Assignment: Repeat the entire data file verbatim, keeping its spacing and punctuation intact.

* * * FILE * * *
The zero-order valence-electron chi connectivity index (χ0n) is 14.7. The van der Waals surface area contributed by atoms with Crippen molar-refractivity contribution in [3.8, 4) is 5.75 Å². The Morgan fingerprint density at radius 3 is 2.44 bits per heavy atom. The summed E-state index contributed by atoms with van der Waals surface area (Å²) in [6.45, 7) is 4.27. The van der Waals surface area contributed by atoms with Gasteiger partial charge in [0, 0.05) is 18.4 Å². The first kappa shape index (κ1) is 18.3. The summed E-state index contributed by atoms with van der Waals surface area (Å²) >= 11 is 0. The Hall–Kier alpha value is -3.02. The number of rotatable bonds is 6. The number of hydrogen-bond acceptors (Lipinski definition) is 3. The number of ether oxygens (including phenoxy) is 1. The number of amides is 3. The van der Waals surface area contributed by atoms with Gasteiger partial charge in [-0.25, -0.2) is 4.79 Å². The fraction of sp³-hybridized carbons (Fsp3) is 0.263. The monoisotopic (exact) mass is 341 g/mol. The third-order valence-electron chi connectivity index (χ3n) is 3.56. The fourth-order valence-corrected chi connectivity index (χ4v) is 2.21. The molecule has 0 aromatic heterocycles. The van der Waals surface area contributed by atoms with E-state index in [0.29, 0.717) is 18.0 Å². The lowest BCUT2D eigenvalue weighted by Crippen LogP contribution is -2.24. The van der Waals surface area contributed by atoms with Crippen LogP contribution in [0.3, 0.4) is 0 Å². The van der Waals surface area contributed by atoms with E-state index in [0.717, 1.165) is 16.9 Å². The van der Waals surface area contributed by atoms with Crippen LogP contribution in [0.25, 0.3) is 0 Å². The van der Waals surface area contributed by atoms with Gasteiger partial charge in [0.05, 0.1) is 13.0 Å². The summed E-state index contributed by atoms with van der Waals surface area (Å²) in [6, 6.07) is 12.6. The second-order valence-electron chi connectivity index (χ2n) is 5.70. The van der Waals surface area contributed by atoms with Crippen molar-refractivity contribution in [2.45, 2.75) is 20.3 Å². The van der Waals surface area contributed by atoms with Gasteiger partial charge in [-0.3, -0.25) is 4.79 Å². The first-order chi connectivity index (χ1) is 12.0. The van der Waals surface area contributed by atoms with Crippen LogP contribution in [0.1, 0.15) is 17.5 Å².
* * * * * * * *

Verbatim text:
The zero-order valence-electron chi connectivity index (χ0n) is 14.7. The van der Waals surface area contributed by atoms with Crippen molar-refractivity contribution in [3.8, 4) is 5.75 Å². The Morgan fingerprint density at radius 3 is 2.44 bits per heavy atom. The summed E-state index contributed by atoms with van der Waals surface area (Å²) in [6.45, 7) is 4.27. The van der Waals surface area contributed by atoms with Gasteiger partial charge in [0, 0.05) is 18.4 Å². The first kappa shape index (κ1) is 18.3. The summed E-state index contributed by atoms with van der Waals surface area (Å²) >= 11 is 0. The Hall–Kier alpha value is -3.02. The number of rotatable bonds is 6. The number of hydrogen-bond acceptors (Lipinski definition) is 3. The number of ether oxygens (including phenoxy) is 1. The number of amides is 3. The van der Waals surface area contributed by atoms with Gasteiger partial charge in [-0.25, -0.2) is 4.79 Å². The fraction of sp³-hybridized carbons (Fsp3) is 0.263. The monoisotopic (exact) mass is 341 g/mol. The third-order valence-electron chi connectivity index (χ3n) is 3.56. The fourth-order valence-corrected chi connectivity index (χ4v) is 2.21. The molecule has 0 aromatic heterocycles. The van der Waals surface area contributed by atoms with E-state index in [0.29, 0.717) is 18.0 Å². The lowest BCUT2D eigenvalue weighted by Crippen LogP contribution is -2.24. The van der Waals surface area contributed by atoms with Crippen LogP contribution in [0.3, 0.4) is 0 Å². The van der Waals surface area contributed by atoms with E-state index in [0.717, 1.165) is 16.9 Å². The van der Waals surface area contributed by atoms with Crippen LogP contribution in [0.25, 0.3) is 0 Å². The van der Waals surface area contributed by atoms with Gasteiger partial charge in [0.05, 0.1) is 13.0 Å². The summed E-state index contributed by atoms with van der Waals surface area (Å²) in [6, 6.07) is 12.6. The second-order valence-electron chi connectivity index (χ2n) is 5.70. The van der Waals surface area contributed by atoms with Crippen molar-refractivity contribution in [2.45, 2.75) is 20.3 Å². The van der Waals surface area contributed by atoms with Gasteiger partial charge in [-0.3, -0.25) is 4.79 Å². The first-order chi connectivity index (χ1) is 12.0. The van der Waals surface area contributed by atoms with Crippen LogP contribution in [0.1, 0.15) is 17.5 Å².